Ah, budgeting. It’s always easier said than done. If you’re like me, you hate doing it, but you know it’s good for you — sort of like choosing carrot sticks over pizza rolls.
It’s not always easy to figure out a place to start though. We all know we should be saving for retirement, but we’re not sure how much to cut down on our spending. Here are a few tips I find helpful in budgeting my money:
1. Portion Your Paycheck
If you find yourself spending more than you ought to before paying your bills, organize it so that your paycheck is divided up before it even hits your checking account. Most payroll teams are happy to do this for you. For example, my husband and I like to have a separate account for charity money so that it’s already set aside before we even see it. Then when we want to give, we already have a pool of money ready for us. This can also ensure that the money you need for bills is portioned out early on so that it’s less tempting to overspend.
2. Sketch it Out
When you’re not sure where to begin, start at the beginning. It took a lot of work, but I created an Excel spreadsheet that categorized where the majority of my paycheck went, starting with numbers that won’t change much: mortgage, gas money, car insurance, utilities, etc. Then, I calculated the average amount left over. After that, I took my box of receipts and started figuring out where all the extra money went per month to figure out the average saved afterwards.
Bonus Tip: It’s easiest to lump this leftover money into larger categories at this stage: I usually do entertainment (movie nights, concerts, etc.), eating out, household items/clothes, and miscellaneous.
This is a great snapshot of how your financial planning looks and how much you’re truly making each month. Seeing it all laid out makes it easier to start cutting things out.
3. Change What You Can
Your rent payment probably won’t change for the better any time soon. That’s something you can count on. Gas money and groceries are similar: you can fluctuate a bit depending on how much you travel and what kind of meals you’re making, but in general, it’s a fairly steady money drain.
However, those cocktail nights with your girlfriends? That you have some power over. It doesn’t mean you can’t have a social life: you just need to rearrange things a bit. Maybe instead of going out for drinks next time, have everyone come over with a bottle of something, and make your own cocktails at home. It’s a cozier setting, and you’ll cut down the cost dramatically.
Bonus Tip: If you’re looking to cut down on your grocery bill and get some cash back at the same time, I would suggest looking at Sam’s Club or Costco. Both of these companies sell bulk items (e.g., we like getting a huge bag of frozen chicken instead of buying fresh cutlets each time) and offer credit cards with cashback. In our case, the cashback from the card far and away pays for the membership fee, and it’s an easy way to get free cash by simply using a credit card.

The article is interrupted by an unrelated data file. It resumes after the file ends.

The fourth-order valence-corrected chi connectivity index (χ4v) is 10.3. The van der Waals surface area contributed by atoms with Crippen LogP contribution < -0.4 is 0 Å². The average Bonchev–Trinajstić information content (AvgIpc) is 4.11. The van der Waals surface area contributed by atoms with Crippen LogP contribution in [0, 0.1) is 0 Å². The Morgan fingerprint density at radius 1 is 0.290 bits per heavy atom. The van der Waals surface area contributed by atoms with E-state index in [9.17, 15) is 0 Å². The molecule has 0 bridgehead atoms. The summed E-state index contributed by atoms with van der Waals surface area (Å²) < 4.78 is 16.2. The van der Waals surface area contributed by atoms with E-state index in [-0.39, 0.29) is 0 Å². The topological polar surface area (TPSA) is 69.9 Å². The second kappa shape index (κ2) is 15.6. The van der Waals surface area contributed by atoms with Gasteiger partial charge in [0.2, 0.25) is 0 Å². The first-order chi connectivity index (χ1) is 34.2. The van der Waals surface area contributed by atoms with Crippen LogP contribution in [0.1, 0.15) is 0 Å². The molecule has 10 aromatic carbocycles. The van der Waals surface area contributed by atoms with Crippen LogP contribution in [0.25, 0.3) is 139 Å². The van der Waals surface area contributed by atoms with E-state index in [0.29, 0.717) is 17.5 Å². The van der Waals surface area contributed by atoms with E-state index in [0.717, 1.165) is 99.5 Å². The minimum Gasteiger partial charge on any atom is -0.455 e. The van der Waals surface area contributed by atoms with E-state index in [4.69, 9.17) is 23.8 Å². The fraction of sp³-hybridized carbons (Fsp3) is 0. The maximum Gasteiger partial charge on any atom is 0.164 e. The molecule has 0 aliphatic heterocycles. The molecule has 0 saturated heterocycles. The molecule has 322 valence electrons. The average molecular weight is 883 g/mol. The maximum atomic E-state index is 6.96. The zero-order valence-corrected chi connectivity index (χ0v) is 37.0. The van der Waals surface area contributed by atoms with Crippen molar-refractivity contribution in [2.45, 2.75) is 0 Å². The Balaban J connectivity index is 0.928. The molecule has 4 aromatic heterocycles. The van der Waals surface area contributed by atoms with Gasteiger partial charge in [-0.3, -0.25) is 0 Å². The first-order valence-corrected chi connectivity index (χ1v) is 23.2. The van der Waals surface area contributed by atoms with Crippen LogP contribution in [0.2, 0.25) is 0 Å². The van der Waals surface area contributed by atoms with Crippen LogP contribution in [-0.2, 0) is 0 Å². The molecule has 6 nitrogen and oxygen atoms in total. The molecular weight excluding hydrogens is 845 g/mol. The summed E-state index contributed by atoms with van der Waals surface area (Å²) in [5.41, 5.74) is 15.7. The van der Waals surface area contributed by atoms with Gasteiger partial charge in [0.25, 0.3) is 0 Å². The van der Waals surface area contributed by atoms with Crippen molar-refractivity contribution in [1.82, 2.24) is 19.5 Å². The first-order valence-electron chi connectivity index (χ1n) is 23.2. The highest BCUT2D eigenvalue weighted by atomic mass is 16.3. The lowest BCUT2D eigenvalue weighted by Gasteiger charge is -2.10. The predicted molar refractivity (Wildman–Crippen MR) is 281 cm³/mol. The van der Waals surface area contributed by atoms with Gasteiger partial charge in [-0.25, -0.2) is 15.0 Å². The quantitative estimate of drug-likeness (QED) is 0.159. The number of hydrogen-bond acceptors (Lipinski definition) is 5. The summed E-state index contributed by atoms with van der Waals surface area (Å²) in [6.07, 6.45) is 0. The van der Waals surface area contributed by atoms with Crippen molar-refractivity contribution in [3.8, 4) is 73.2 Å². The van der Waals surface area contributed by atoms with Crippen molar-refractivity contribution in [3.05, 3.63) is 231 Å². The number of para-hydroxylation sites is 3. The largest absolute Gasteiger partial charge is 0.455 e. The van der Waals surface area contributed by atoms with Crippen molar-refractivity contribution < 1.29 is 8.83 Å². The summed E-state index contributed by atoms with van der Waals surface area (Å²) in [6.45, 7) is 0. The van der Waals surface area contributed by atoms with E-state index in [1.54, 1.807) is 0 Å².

4. Create Goals
Let’s face it, it’s easier to refrain from splurging on a new swimsuit when you know that the money is needed somewhere else. College debt is higher now than it ever has been before, and most young people are in debt now beginning at age 18. Begin early with chipping away at that debt, no matter how much you want to go backpacking in Europe for two months. Look at your loans with the highest interest and attack them aggressively. My husband and I have gotten into the habit of putting our tax refunds directly into debt payment, and it’s made a big difference.
Bonus Tip: Try to increase your payment every couple months. If you can, instead of meeting the minimum payment, try adding 50 dollars more this month. Then bump it up to 100 dollars, then 200. If you have thousands of dollars in debt, it won’t seem like much at first, but you’d be amazed at how it adds up.
5. Save for Retirement
It should be a no-brainer at this point, but another part of portioning your paycheck should include retirement savings. This is where your HR department can help you. Most firms have financial advisors within the company or other online resources aimed to help their employees decide what type of retirement fund to use and how much to put into it. These services are often pre-paid by your company, so take advantage of them. This is also a good way to utilize Tip #2: have your paycheck put money into your retirement fund before you get it in your checking account. When you’re already saving for retirement, budgeting becomes second nature.
What are your thoughts? Do you have any effective tips for budgeting?